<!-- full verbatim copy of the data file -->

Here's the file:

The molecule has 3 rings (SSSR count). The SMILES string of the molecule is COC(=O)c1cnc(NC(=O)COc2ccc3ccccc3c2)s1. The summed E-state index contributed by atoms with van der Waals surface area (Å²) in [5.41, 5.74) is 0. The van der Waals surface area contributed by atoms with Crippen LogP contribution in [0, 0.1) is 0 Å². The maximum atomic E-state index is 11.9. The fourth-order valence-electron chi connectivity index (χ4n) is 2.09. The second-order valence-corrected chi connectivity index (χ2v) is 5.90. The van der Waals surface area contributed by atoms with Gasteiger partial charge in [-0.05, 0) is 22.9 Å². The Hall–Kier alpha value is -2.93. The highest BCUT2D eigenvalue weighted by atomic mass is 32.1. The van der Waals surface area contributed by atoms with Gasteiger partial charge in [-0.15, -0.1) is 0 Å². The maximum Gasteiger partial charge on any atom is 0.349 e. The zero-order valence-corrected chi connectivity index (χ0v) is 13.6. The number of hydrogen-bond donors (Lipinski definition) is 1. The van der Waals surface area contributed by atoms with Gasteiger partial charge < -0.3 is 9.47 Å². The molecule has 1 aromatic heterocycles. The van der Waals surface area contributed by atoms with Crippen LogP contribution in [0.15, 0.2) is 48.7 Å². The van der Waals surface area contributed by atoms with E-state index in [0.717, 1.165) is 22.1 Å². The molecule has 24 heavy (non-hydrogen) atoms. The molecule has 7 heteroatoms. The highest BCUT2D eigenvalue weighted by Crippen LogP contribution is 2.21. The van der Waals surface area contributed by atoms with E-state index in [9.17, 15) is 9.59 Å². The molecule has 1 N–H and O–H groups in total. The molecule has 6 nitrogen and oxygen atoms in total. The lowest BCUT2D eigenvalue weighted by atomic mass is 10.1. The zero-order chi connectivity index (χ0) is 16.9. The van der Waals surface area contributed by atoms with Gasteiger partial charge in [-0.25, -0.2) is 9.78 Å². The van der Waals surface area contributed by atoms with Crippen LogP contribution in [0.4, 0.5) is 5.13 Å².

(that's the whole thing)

The molecule has 3 rings (SSSR count). The SMILES string of the molecule is COC(=O)c1cnc(NC(=O)COc2ccc3ccccc3c2)s1. The summed E-state index contributed by atoms with van der Waals surface area (Å²) in [5.41, 5.74) is 0. The van der Waals surface area contributed by atoms with Crippen LogP contribution in [0, 0.1) is 0 Å². The maximum atomic E-state index is 11.9. The fourth-order valence-electron chi connectivity index (χ4n) is 2.09. The second-order valence-corrected chi connectivity index (χ2v) is 5.90. The van der Waals surface area contributed by atoms with Gasteiger partial charge in [-0.05, 0) is 22.9 Å². The Hall–Kier alpha value is -2.93. The highest BCUT2D eigenvalue weighted by atomic mass is 32.1. The van der Waals surface area contributed by atoms with Gasteiger partial charge in [-0.15, -0.1) is 0 Å². The maximum Gasteiger partial charge on any atom is 0.349 e. The zero-order valence-corrected chi connectivity index (χ0v) is 13.6. The number of hydrogen-bond donors (Lipinski definition) is 1. The van der Waals surface area contributed by atoms with Gasteiger partial charge < -0.3 is 9.47 Å². The molecule has 1 aromatic heterocycles. The van der Waals surface area contributed by atoms with Crippen LogP contribution in [0.15, 0.2) is 48.7 Å². The van der Waals surface area contributed by atoms with E-state index in [0.717, 1.165) is 22.1 Å². The molecule has 24 heavy (non-hydrogen) atoms. The molecule has 7 heteroatoms. The highest BCUT2D eigenvalue weighted by Crippen LogP contribution is 2.21. The van der Waals surface area contributed by atoms with E-state index in [9.17, 15) is 9.59 Å². The molecule has 1 N–H and O–H groups in total. The molecule has 6 nitrogen and oxygen atoms in total. The lowest BCUT2D eigenvalue weighted by atomic mass is 10.1. The zero-order chi connectivity index (χ0) is 16.9. The van der Waals surface area contributed by atoms with Gasteiger partial charge in [-0.25, -0.2) is 9.78 Å². The van der Waals surface area contributed by atoms with Crippen LogP contribution in [0.4, 0.5) is 5.13 Å².